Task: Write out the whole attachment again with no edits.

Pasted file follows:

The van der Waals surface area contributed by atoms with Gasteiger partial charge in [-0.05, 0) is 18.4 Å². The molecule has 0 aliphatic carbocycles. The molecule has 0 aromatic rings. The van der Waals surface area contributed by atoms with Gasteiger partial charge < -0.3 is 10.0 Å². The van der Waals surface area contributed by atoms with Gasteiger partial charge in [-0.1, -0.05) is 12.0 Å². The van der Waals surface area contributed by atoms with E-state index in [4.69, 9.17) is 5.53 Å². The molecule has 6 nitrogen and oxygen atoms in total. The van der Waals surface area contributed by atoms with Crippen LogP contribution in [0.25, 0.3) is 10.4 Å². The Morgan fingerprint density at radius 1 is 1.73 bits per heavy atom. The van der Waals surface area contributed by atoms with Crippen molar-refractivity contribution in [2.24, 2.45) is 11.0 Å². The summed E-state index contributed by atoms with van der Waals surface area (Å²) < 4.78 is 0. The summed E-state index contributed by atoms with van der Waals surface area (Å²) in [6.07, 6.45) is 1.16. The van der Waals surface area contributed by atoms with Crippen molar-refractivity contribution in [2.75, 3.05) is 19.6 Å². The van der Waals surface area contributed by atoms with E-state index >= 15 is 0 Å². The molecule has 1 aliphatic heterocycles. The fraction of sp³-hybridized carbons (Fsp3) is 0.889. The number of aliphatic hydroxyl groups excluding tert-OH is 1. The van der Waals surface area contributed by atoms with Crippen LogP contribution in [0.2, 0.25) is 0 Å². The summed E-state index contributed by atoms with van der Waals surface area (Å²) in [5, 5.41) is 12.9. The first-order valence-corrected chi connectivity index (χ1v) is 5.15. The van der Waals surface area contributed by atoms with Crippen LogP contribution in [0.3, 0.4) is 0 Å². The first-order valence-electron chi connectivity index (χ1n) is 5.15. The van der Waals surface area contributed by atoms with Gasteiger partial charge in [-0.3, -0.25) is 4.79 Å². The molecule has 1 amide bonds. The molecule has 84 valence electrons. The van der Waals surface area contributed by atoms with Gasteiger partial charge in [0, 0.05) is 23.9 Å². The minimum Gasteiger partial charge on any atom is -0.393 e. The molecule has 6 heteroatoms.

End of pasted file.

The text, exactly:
The van der Waals surface area contributed by atoms with Gasteiger partial charge in [-0.05, 0) is 18.4 Å². The molecule has 0 aliphatic carbocycles. The molecule has 0 aromatic rings. The van der Waals surface area contributed by atoms with Gasteiger partial charge < -0.3 is 10.0 Å². The van der Waals surface area contributed by atoms with Gasteiger partial charge in [-0.1, -0.05) is 12.0 Å². The van der Waals surface area contributed by atoms with E-state index in [4.69, 9.17) is 5.53 Å². The molecule has 6 nitrogen and oxygen atoms in total. The van der Waals surface area contributed by atoms with Crippen LogP contribution in [0.25, 0.3) is 10.4 Å². The Morgan fingerprint density at radius 1 is 1.73 bits per heavy atom. The van der Waals surface area contributed by atoms with Crippen molar-refractivity contribution in [2.24, 2.45) is 11.0 Å². The summed E-state index contributed by atoms with van der Waals surface area (Å²) < 4.78 is 0. The summed E-state index contributed by atoms with van der Waals surface area (Å²) in [6.07, 6.45) is 1.16. The van der Waals surface area contributed by atoms with Crippen molar-refractivity contribution in [2.75, 3.05) is 19.6 Å². The van der Waals surface area contributed by atoms with E-state index >= 15 is 0 Å². The molecule has 1 aliphatic heterocycles. The fraction of sp³-hybridized carbons (Fsp3) is 0.889. The number of aliphatic hydroxyl groups excluding tert-OH is 1. The van der Waals surface area contributed by atoms with Crippen LogP contribution in [0.2, 0.25) is 0 Å². The summed E-state index contributed by atoms with van der Waals surface area (Å²) in [5, 5.41) is 12.9. The first-order valence-corrected chi connectivity index (χ1v) is 5.15. The van der Waals surface area contributed by atoms with Crippen LogP contribution in [0.3, 0.4) is 0 Å². The first-order valence-electron chi connectivity index (χ1n) is 5.15. The van der Waals surface area contributed by atoms with Gasteiger partial charge in [-0.3, -0.25) is 4.79 Å². The molecule has 1 amide bonds. The molecule has 84 valence electrons. The van der Waals surface area contributed by atoms with Gasteiger partial charge in [0, 0.05) is 23.9 Å². The minimum Gasteiger partial charge on any atom is -0.393 e. The molecule has 6 heteroatoms.